May 18 roundup

  • Historic preservation and habitat preservation laws can backfire in similar ways [Dubner, Freakonomics]
  • Serious points about wacky warnings [Bob Dorigo Jones, Detroit News]
  • Texas solons consider lengthening statute of limitations to save Yearning for Zion prosecutions [The Common Room]
  • A call for law bloggers to unite against content-swiping site [Scott Greenfield]
  • Drawbacks of CFC-free pulmonary inhalers leave asthma sufferers gasping [McArdle, Atlantic]
  • Try, try again: yet another academic proposal for charging gunmakers with costs of crime [Eggen/Culhane, SSRN, via Robinette/TortsProf] More/correction: not a new paper, just new to SSRN; see comments.
  • California businesses paid $17 million last year in bounty-hunting suits under Prop 65 [Cal Biz Lit]
  • Trial lawyer lobby AAJ puts out all-points bulletin to members: send us your horror stories so we can parade ’em in the media! [ShopFloor]


  • academic proposal for charging gunmakers: So I didn’t read all ninety some pages of the PDF. But the conclusion I think the authors were trying to make (but failed to state so explicitly) is: there is a whole lot of money to be made by suing firearm companies. Forget about round one. We’ve given it some more thought – because that what academians do – and we’ve come up with a new angle on things. We’re gonna find some charitable venues and get back with everyone…and then we’ll run a few test cases. If the levies begin to falter, we’ll send up the flag and you guys can call in the cavalry. We’re all gonna be rich!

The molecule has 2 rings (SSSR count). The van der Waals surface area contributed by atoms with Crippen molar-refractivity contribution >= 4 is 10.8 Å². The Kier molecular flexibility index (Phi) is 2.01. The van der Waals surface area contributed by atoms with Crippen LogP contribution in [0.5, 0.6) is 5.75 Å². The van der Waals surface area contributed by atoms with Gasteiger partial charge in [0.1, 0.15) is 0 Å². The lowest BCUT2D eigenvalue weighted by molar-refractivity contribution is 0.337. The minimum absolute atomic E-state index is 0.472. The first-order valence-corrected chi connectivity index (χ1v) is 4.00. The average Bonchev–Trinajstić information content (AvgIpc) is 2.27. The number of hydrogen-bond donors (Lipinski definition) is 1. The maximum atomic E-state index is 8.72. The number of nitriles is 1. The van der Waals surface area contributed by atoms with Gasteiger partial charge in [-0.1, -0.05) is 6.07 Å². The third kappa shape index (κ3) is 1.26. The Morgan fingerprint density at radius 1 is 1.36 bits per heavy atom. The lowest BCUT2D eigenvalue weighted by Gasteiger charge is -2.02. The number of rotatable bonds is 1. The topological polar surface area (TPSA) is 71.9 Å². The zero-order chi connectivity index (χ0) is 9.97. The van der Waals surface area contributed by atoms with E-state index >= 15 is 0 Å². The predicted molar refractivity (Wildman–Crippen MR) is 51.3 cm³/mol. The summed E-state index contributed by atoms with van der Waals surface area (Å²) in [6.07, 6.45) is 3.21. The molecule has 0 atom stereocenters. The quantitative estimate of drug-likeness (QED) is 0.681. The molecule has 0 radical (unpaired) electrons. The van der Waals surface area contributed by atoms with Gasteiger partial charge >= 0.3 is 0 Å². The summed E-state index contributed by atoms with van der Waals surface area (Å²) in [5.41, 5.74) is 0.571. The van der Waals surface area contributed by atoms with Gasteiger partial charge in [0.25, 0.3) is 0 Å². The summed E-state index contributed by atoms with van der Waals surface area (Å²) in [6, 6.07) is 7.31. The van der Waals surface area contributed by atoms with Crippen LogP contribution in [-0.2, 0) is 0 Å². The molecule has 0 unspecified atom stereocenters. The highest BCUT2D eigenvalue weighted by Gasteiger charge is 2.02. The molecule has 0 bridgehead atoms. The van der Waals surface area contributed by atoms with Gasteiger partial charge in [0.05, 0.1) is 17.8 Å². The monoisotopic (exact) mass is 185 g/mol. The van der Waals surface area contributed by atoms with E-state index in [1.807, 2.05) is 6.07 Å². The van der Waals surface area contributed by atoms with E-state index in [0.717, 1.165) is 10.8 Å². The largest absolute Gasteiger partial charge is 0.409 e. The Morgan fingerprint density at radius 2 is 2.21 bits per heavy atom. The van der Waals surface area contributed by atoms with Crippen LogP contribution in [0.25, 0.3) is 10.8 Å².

• I started reading the article then thought to look at the publish date. I’m not terribly worried by something that came out in 2002. These folks lost the PLCAA battle, I don’t see that ground getting rehashed any time soon.

  • Good catch on the date of the gun paper. Afraid it slipped right by me, even though I know quite well that “just published on SSRN” by no means equates to “just published”.